Kara Swisher

Recent Posts by Kara Swisher

Andreessen to Facebook Board?

marcandreessen

Silicon Valley luminary Marc Andreessen (pictured here) has been asked to join the board of Facebook, according to several sources with knowledge of the situation.

While the arrangement is not completed yet, sources said the longtime entrepreneur has verbally agreed to accept the post to become the fourth member of the board of the Palo Alto, Calif.-based social-networking site.

Other board members include Accel Partners Jim Breyer, Founders Fund’s Peter Thiel and Facebook CEO and Founder Mark Zuckerberg. Greylock Partners David Sze also has observer status on the board.

Since he co-founded browser pioneer Netscape in the 1990s and helped usher in the Internet age, Andreessen has been an active investor and has created several successful start-ups.

His most current effort has been Ning, also based in Palo Alto, which is a white-label social-networking company that recently raised another $60 million in funding.

If Andreessen joins Facebook’s board, the move is yet another sign that the much-hyped start-up, which has undergone some growing pains over the last year, as well as garnering a $15 billion valuation, is growing up by bringing some major high-profile tech figures into its ranks.

marcandreessentime

Last night, for example, BoomTown broke the news that Google PR head Elliot Schrage had accepted a similiar job at Facebook.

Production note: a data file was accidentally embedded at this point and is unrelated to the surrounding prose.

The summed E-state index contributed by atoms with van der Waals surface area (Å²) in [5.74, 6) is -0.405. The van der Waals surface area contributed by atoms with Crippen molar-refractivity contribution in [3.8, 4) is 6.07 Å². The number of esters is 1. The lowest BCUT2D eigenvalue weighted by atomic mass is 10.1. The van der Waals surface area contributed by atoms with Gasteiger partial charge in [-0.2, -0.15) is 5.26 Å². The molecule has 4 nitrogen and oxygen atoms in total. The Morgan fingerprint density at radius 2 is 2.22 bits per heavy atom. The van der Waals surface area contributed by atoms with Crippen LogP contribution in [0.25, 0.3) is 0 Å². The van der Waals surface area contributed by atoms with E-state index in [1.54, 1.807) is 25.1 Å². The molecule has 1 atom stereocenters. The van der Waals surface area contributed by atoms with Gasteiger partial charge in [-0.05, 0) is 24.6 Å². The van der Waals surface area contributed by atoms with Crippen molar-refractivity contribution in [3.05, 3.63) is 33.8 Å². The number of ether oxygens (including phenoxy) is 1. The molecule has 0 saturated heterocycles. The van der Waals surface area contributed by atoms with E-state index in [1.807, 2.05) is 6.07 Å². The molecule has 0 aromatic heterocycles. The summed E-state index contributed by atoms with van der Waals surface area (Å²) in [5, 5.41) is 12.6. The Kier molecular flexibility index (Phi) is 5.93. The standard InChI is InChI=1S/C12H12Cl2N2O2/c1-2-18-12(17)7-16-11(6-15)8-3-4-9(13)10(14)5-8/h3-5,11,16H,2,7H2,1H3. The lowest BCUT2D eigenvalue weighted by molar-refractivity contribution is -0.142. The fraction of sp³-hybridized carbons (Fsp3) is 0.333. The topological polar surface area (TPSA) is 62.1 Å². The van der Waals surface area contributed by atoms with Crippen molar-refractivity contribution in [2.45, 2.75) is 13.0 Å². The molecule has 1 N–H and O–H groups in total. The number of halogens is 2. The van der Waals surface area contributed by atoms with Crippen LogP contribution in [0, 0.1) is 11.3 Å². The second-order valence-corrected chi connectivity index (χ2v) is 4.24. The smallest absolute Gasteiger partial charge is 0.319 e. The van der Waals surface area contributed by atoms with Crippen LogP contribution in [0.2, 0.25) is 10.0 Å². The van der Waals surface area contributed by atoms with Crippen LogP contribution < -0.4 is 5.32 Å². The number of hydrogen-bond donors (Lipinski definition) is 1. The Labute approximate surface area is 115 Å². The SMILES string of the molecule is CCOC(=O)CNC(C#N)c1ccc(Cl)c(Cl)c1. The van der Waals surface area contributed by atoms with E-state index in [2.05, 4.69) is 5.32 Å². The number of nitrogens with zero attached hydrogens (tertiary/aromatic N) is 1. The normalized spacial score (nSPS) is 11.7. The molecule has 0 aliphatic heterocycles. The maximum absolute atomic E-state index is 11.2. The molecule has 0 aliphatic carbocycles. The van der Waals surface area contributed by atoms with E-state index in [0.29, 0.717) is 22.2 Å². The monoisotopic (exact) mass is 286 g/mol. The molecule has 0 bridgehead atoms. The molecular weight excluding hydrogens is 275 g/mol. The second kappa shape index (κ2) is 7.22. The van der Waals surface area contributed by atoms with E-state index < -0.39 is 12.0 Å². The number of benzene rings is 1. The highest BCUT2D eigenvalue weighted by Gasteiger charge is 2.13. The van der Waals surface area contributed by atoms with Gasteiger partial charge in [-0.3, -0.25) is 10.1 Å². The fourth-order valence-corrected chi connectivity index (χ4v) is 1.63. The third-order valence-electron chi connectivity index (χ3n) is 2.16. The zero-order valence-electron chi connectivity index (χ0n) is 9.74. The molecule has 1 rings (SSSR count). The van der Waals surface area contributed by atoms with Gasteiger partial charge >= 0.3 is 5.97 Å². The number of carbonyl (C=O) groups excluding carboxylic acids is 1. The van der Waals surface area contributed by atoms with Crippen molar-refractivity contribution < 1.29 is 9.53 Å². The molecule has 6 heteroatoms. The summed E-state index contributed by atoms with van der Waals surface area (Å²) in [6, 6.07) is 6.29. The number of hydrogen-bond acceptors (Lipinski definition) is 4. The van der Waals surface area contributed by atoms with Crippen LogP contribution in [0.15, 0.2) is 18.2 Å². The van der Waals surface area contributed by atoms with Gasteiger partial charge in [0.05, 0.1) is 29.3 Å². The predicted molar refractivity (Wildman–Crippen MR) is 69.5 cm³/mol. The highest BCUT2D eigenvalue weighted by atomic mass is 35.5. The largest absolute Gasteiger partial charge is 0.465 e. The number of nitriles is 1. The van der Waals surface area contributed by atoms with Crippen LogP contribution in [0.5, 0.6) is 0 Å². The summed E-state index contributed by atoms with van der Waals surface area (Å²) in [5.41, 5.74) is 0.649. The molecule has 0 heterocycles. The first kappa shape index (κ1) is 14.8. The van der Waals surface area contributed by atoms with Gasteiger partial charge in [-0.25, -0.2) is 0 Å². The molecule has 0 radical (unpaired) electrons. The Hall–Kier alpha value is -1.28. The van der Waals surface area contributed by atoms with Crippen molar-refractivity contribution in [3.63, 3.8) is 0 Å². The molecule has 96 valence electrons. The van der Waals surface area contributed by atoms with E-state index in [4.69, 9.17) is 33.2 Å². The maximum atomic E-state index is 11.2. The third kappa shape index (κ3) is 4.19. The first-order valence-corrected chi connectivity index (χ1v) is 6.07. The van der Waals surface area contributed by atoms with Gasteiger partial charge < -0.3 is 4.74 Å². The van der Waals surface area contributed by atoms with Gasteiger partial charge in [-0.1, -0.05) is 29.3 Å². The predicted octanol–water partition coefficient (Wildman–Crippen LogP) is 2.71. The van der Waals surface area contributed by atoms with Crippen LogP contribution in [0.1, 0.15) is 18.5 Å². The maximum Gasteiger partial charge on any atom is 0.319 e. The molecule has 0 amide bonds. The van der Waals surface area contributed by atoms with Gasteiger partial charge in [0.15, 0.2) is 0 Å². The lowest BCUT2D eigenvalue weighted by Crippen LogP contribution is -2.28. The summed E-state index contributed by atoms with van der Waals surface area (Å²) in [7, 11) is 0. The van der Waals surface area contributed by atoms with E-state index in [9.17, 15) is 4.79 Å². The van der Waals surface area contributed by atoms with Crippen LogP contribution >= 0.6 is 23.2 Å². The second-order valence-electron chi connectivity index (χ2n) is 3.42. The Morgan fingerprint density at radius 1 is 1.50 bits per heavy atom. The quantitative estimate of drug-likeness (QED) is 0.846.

That comes after Facebook hired another top Google (GOOG) exec, Sheryl Sandberg, as its COO, in March.

A while back, BoomTown suggested that Web 1.0 golden boy Andreessen–pictured here on the iconic Time magazine cover in 1996–would be a good mentor for current golden boy Zuckerberg, in a piece I did about potential execs for Facebook.

As I wrote in February:

But why not go for the man who was Zuckerberg before Zuckerberg was cool. Yes, the shiniest of Golden Geeks himself, Marc Andreessen.

I could go on and on about the similarities I find between the two, if you compared today’s Zuckerberg with the Netscape founder in the mid-1990s.

From their arrogant innocence to their visionary qualities to their enfant-terrible charm, it is almost as if they were separated at birth.

But now Andreessen is all grown up and much, much matured from when I covered him. He has become all calm and sage and he even does a very decent blog.

Plus, he has also started and run a number of start-ups after Netscape, giving him deeper managerial experience over the last dozen years.

And, best of all, Andreessen knows the pressure of being the best-thing-since-sliced-bread in the tech sector, and its inevitable downside too.

Overall, a real mentor and partner for Zuckerberg, making a perfect pair of Golden Geeks.”


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Just as the atom bomb was the weapon that was supposed to render war obsolete, the Internet seems like capitalism’s ultimate feat of self-destructive genius, an economic doomsday device rendering it impossible for anyone to ever make a profit off anything again. It’s especially hopeless for those whose work is easily digitized and accessed free of charge.

— Author Tim Kreider on not getting paid for one’s work